MOUNTAIN VIEW, Calif. -- If you have ever wondered how it feels to ride through town in one of Google's self-driving vehicles, there's just one word to describe it: ordinary.
And that's the extraordinary thing.
Last week, for the first time since Google co-founder Sergey Brin commissioned the self-driving vehicle experiment in 2009, the technology giant pulled open the blinds to the media.
After a series of presentations by project director Christopher Urmson and the engineers in charge of self-driving software, mapping data and vehicle testing, journalists were taken on a 25-minute loop through the city streets of Mountain View.
Google clearly wanted to show that its cars can handle an urban environment with cyclists, pedestrians and tricky traffic maneuvers. In April the company said its cars have traveled more than 700,000 miles under computer control, with a recent emphasis on surface roads, which Urmson described as about "100 times more difficult than freeway driving."
As I sat in the backseat of one of Google's modified Lexus RX 450h crossovers with test drivers in the front seats, those difficulties were nowhere to be seen. I found myself absent-mindedly and comfortably gazing out the window because it felt just like a skilled human was in control of the vehicle.
Yet city driving is a delicate dance. It has hard rules, such as traffic signals and speed limits, but much of it is about drivers' expectations -- the unwritten customs of the road: how quickly to speed up and slow down, the body language and nonverbal agreement of changing lanes.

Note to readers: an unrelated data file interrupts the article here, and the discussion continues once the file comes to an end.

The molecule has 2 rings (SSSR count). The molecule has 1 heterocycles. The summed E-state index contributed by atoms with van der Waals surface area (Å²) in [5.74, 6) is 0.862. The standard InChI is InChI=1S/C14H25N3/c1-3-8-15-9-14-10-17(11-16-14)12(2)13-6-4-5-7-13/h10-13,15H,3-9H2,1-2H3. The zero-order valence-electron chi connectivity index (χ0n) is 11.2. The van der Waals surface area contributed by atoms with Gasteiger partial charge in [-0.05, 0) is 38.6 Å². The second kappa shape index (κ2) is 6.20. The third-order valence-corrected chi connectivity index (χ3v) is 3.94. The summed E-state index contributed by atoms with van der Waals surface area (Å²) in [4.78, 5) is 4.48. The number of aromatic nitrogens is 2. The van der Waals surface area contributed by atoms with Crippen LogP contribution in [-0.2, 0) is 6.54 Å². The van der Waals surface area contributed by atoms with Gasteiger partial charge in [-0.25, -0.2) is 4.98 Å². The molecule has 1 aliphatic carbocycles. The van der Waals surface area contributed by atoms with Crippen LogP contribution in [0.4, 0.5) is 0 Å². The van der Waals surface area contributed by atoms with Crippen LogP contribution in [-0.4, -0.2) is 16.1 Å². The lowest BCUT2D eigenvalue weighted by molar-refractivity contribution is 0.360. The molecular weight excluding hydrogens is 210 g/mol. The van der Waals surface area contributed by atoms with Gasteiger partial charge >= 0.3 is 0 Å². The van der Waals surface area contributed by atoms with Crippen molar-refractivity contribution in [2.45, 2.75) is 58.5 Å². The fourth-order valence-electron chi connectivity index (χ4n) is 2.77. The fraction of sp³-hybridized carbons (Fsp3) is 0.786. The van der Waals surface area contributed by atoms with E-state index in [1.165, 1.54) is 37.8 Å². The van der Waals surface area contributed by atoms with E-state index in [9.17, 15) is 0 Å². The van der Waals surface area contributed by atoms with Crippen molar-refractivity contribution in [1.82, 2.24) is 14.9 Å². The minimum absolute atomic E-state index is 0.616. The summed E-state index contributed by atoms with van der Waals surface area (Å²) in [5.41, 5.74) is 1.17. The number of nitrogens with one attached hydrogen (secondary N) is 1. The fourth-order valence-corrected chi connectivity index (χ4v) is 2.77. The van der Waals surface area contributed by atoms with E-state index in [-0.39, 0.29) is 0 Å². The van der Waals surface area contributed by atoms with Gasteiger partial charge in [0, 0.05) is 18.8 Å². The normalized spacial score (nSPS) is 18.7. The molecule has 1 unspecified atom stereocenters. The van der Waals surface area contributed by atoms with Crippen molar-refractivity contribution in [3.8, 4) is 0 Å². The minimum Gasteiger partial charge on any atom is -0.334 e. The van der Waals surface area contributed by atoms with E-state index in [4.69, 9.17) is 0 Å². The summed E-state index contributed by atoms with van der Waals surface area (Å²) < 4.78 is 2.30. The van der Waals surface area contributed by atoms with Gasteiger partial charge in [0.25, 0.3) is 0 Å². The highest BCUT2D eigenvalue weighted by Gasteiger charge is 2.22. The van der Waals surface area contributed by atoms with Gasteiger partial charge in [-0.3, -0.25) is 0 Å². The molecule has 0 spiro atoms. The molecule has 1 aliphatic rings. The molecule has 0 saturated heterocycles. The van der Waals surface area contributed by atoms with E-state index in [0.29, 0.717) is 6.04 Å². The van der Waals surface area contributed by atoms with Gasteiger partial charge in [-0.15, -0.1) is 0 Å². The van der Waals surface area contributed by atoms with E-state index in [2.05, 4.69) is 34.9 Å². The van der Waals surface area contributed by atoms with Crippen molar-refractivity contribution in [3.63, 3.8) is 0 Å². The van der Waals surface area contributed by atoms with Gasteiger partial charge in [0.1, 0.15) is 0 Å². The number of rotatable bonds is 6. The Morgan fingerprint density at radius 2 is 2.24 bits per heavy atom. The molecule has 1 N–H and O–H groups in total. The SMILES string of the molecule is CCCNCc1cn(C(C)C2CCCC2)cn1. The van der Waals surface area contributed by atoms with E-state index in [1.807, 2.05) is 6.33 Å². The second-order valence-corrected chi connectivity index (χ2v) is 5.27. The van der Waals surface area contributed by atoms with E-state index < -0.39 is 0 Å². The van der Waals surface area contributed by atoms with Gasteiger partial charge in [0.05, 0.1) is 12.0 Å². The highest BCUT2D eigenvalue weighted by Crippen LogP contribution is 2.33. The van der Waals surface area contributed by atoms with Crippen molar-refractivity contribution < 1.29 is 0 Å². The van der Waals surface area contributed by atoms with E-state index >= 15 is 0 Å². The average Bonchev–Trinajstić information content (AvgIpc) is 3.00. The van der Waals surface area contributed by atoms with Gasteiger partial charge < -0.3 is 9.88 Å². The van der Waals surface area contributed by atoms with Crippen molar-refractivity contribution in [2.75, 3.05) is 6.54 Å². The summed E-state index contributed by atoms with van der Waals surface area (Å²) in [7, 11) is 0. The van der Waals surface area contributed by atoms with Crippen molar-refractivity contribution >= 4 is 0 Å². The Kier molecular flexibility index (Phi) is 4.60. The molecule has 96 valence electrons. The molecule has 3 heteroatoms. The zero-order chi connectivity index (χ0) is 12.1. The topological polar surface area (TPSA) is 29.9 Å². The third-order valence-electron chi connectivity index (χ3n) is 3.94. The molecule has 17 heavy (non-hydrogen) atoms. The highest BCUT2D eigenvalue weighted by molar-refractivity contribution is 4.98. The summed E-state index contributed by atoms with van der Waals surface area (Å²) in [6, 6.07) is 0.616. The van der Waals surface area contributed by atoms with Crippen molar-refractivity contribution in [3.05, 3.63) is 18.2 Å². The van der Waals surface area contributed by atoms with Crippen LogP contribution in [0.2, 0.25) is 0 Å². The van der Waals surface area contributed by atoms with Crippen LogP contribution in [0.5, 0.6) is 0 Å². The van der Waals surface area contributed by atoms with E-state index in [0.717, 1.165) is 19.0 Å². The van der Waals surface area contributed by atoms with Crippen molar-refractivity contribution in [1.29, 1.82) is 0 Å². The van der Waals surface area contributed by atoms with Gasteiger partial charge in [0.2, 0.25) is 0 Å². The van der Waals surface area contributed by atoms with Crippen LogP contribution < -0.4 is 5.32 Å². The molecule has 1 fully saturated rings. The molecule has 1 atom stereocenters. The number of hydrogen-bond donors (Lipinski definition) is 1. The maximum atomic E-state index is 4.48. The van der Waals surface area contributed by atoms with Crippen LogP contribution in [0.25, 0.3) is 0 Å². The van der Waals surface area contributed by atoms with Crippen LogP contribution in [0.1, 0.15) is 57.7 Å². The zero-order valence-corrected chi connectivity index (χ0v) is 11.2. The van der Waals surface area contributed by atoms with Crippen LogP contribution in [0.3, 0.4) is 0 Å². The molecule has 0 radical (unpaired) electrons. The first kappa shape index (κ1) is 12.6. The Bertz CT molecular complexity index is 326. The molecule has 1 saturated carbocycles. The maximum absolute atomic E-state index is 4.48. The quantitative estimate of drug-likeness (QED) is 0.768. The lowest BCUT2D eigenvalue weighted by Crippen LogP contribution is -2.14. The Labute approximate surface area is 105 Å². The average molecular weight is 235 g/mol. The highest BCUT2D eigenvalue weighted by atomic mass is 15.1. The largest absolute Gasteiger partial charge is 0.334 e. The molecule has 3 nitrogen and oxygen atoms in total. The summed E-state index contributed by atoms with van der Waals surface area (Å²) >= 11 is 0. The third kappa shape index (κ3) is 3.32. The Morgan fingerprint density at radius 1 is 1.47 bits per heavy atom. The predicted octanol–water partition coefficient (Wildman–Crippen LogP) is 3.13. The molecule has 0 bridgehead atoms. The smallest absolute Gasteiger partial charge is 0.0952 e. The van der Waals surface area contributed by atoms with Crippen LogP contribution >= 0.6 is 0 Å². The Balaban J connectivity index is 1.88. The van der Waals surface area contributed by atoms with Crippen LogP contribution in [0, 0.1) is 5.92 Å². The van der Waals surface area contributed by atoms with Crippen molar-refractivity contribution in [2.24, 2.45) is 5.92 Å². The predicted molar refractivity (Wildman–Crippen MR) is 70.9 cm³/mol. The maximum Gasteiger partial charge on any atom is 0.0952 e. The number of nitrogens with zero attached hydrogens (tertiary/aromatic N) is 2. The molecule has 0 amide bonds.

All that must feel natural, and, at first blush, Google's car passed the tests.
For one thing, the car knows to keep down the G-forces. It accelerates briskly from a stop, but not jarringly. It braked softly enough to be comfortable, except in one case, when we were coming down a hill and a traffic light turned yellow. The car made a snap calculation and slammed the brakes to avoid running a red light. It felt harsh, partly because of the hill, but it was probably a sensible decision.
The same goes for courtesy on the road. Google's car knows to give other drivers and cyclists their space.
All around us, Google employees whizzed around on the multicolored bicycles that Google makes available for crossing its corporate campus. Our car approached a slow-moving bicycle on the right shoulder of the road. Rather than centering itself in the lane, as the car is normally programmed to do, it nudged over to give the cyclist extra cushion.
Then a large truck started to encroach on our lane. The car edged over again.
It showed a few other learned behaviors for safety's sake. It waits a second or so to accelerate when a light turns green, in case a driver decides to blow through a yellow light and mistimes the maneuver. In another nod to self-preservation, Google also programmed its car to stay out of other cars' blind spots.
Yet the Google car is not timid.
At one point, we passed a speed radar outside one of Google's buildings. The posted speed limit was 35. As we approached, the electronic board told us we were going exactly 35. Never 34. Never 36.
I asked a test driver about that. She told me that traffic conditions permitting, Google programs its cars to move as fast as the law allows. It's an apt metaphor for Google, which sees itself racing ahead of the auto industry.
Gabe Nelson has been appointed Automotive News' first technology reporter in Silicon Valley.